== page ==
Soil Reveals the Complexity of God

by Christine Sine

Have you ever wondered what’s in your soil?  How many organisms really reside in that precious topsoil that we so take for granted when we garden?  This is the time of year I spend a lot of time thinking about this. I have just been outside picking greens for our evening salad and repotting tomatoes ready to go in the soil next week. And if you are wondering, for those in Seattle yes I do have tomato plants available for purchase again – this year guaranteed organic and herbicide free.

Yesterday I checked out the Home Grown Edible Landscape website and this article entitled What’s in a Teaspoon of Soil caught my attention. The results might astound you.  In a teaspoon of soil there is:

  • 1 million to 1oo million bacteria
  • 150 – 500 micrograms of fungal hyphae
  • 10,000 to 100,000 protozoa
  • 15 – 500 beneficial nematodes
  • a few to several hundred thousand microarthropods

Wow I thought – this is amazing and as the article commented It’s crowded in there.  The complexity of our planet’s ecosystems is awe inspiring and the deeper we dig (no pun intended) the more complex it seems to be.  The complexity of a teaspoon of soil is incredible but the amazing thing is that every teaspoon of soil is different.  Different structure and different life.  And then just when we think we have it all figured out we go and add some compost and the life and structure changes.  It is enriched and nourished by what we have added and as a result is able to give birth to more life.

No wonder Norman Wirzba and Fred Bahnson in their inspiring book Making Peace with the Land: God’s Call to Reconcile with Creation, say:

God’s first love is the soil. This is how it has to be, because without healthy soil and the fertility and food it makes possible, there would be no terrestrial life of any kind. God’s love for us – described definitely in John 3:16 as God’s giving of his son to us – only makes sense in terms of God’ love for the earth that sustains us.

Thinking about that, not surprisingly started me thinking about the God who created it.  God too seems more complex the deeper we dig.  And when we try to place a part of God under the microscope as we can do with a teaspoon of soil what we find is incredible.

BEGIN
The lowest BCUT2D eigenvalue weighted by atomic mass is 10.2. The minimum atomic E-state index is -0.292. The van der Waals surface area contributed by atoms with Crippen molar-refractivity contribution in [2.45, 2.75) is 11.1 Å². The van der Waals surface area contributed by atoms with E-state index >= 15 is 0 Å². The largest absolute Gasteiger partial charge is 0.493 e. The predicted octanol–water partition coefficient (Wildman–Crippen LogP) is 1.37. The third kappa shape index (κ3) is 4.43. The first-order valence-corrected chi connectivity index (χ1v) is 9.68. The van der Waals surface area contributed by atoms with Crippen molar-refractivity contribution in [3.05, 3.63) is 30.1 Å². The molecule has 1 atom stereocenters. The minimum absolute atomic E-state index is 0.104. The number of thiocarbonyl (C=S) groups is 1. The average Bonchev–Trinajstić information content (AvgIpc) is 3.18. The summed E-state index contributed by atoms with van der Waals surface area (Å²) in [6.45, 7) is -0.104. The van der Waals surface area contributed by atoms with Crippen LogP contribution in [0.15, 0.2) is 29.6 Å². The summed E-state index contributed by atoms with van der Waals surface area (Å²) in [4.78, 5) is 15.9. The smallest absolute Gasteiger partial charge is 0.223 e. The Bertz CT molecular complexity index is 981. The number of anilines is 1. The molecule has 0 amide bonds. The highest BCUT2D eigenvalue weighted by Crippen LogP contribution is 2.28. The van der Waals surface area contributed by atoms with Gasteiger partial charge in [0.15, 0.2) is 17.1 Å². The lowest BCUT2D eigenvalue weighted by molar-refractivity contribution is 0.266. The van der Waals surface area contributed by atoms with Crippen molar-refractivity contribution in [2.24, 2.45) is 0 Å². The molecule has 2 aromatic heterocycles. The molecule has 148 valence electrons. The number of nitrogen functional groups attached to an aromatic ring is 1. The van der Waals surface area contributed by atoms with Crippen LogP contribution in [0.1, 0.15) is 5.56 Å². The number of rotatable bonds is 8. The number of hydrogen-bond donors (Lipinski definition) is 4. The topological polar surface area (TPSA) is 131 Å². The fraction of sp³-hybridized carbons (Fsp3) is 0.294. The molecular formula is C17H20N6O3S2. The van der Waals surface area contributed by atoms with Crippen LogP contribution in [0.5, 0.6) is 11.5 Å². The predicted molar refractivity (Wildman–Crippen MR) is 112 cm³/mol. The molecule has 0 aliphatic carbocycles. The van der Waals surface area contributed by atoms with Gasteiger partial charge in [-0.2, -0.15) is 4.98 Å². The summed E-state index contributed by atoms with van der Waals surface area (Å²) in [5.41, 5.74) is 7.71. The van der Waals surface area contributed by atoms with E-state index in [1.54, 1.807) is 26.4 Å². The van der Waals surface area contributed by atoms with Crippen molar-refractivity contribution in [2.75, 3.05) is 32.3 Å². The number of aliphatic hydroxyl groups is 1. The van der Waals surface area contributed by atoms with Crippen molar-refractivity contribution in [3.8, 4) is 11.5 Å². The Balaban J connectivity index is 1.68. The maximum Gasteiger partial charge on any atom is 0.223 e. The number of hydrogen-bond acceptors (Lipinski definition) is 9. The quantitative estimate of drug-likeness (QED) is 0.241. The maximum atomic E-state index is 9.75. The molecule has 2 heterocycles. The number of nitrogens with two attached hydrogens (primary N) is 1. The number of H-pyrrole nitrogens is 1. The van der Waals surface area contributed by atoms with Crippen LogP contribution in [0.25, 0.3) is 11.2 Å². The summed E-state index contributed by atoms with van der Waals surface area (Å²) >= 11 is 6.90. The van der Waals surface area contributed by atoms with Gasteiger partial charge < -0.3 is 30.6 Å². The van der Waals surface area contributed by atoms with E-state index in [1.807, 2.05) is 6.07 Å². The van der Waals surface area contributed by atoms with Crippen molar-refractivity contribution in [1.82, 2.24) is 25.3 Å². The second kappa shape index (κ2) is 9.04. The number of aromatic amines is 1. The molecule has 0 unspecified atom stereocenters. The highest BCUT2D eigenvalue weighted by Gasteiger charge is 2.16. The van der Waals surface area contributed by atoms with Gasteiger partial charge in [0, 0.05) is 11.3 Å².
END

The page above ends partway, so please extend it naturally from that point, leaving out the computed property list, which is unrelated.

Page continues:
Unfortunately our microscopic examination of a teaspoon of God makes us feel we undertand all about God.  But of course we don’t.  Every teaspoon of soil is different just as every teaspoon of God is different.  And every teaspoon nourishes different kinds of life.  Some of us grow well in sandy soil, others in rich loamy soil.  What nourishes you may not nourish me.  In fact the more we know about God the more complex God seems to be and the less we feel we understand.  And then just when we think we understand compost gets added and the very nature of our understanding changes.  It becomes richer, nourished and enlivened just as God.

Imagine what it would be like if we could place all the soil on the planet under a microscope at the same time – the complexity would blow our minds & the calculations of how much life existed would freeze our brains.  Of course it would be impossible to build a microscope big enough for that to happen.  So why do we try to do that with God?  We think that we can place God under the microscope and understand all of who God is and what God is capable of.  Yet really we are only looking at a teaspoonful of God.

So go outside today and grab a teaspoonful of soil.  Rub it in your hands and imagine the life you are holding.  Wet it, smell it, savour the richness of it and imagine the God who created and enlivens it.  What does it teach you about God and about yourself?

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chaplaineliza April 23, 2015 - 6:47 am

Thank you for that, Christine. I had never thought about soil in quite that way before.

In my daily blog, where I’m blogging from a lectionary prayer book in April, I ended up writing about Earth Day. Not intending to, at first, it just sort of happened. Praise be to God! Life-Giving Spirit? To This Mortal Body? #matterofprayer

Christine Sine April 23, 2015 - 6:52 am

Your welcome Eliza. I often think it is a shame that the liturgical calendar does not recognize some of these important world wide celebrations. I know it was created long before they existed but I think it is very important to recognize them. I love the liturgical calendar but sometimes I think it can disconnect us from the real world. So glad that you were able to connect the two for Earth day

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